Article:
Thursday, April 13, 2006

Reading "serious" books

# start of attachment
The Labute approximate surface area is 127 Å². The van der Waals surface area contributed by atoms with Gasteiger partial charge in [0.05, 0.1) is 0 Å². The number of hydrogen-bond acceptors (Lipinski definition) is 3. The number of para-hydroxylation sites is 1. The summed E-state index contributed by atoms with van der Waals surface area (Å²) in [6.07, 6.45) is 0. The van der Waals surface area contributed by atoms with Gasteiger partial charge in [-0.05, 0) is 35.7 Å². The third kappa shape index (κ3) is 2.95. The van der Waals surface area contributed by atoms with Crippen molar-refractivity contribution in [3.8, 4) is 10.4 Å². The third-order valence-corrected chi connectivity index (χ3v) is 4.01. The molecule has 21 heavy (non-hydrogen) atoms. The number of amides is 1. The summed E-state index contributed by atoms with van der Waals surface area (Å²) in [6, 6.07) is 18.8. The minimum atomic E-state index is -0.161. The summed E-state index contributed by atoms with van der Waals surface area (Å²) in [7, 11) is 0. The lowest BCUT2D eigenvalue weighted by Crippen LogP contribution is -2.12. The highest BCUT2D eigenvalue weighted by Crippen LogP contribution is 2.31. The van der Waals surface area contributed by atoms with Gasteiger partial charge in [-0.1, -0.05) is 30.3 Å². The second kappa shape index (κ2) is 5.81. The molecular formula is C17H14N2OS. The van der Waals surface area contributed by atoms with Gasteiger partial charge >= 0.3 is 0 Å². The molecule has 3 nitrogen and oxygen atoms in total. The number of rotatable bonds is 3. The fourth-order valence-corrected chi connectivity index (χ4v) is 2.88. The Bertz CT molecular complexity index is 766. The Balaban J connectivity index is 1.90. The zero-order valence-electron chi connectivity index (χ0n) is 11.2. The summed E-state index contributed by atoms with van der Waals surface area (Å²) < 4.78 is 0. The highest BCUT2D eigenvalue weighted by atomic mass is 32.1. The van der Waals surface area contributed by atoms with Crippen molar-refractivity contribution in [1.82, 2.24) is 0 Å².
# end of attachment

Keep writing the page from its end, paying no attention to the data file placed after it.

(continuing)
Reading Middlemarch: Muse-ings I'm linking (above) to a lovely post on the excellent blog "Reading Middlemarch". The post, by Diana, is mostly about being a muse, stimulated by her reading a novel called "Memoirs of a Muse", and her thoughts on Dorothea in that connection. However, the main reason I wanted to link to Diana's post is that I do so identify with her second paragraph: "I am absolutely shocked to see how many of you have actually finished the entire book already. This has been an interesting and eye-opening experience for me; I can see that my attention span has dwindled from years of reading breezy, modern, fast-moving literature. In the words of Dorothea, "I am very slow. When I want to be busy with books, I am often playing truant among my thoughts." I often have to go back and reread an entire page when I come to the end of it and realize that I have no idea what I just read." Although I do agree with Diana's sentiments, I also find that as I get older my short-term memory (if not, thankfully, my attention span) is "not as good as it was". In my "zine" posting of last night, for example, when I lost half of it thanks to Blogger disconnecting, I had difficulty in remembering all the things I'd said -- and I know I didn't remember the entire thread of logic in the lost bit, so the posted version is not as satisfying (to me) as the lost version. This is one reason I tend to read more "bright and breezy" fiction these days than I used to. But these Middlemarch posts, and much of what I'm reading on the many excellent blogs about books, are making me think I should perhaps return to being more ambitious about reading "serious" literature -- even though the Grumpy Old Bookman would not have much truck with it. I know, however, that I will be like Diana: "As so many of you have said, there is much deep thinking represented here. I am contantly scribbling profound passages into a notebook, and still I get the feeling that in trying desperately to keep hold of the story, I'm passing over more of these passages than I'm catching." Yes, definitely a case of "notebook at the ready"!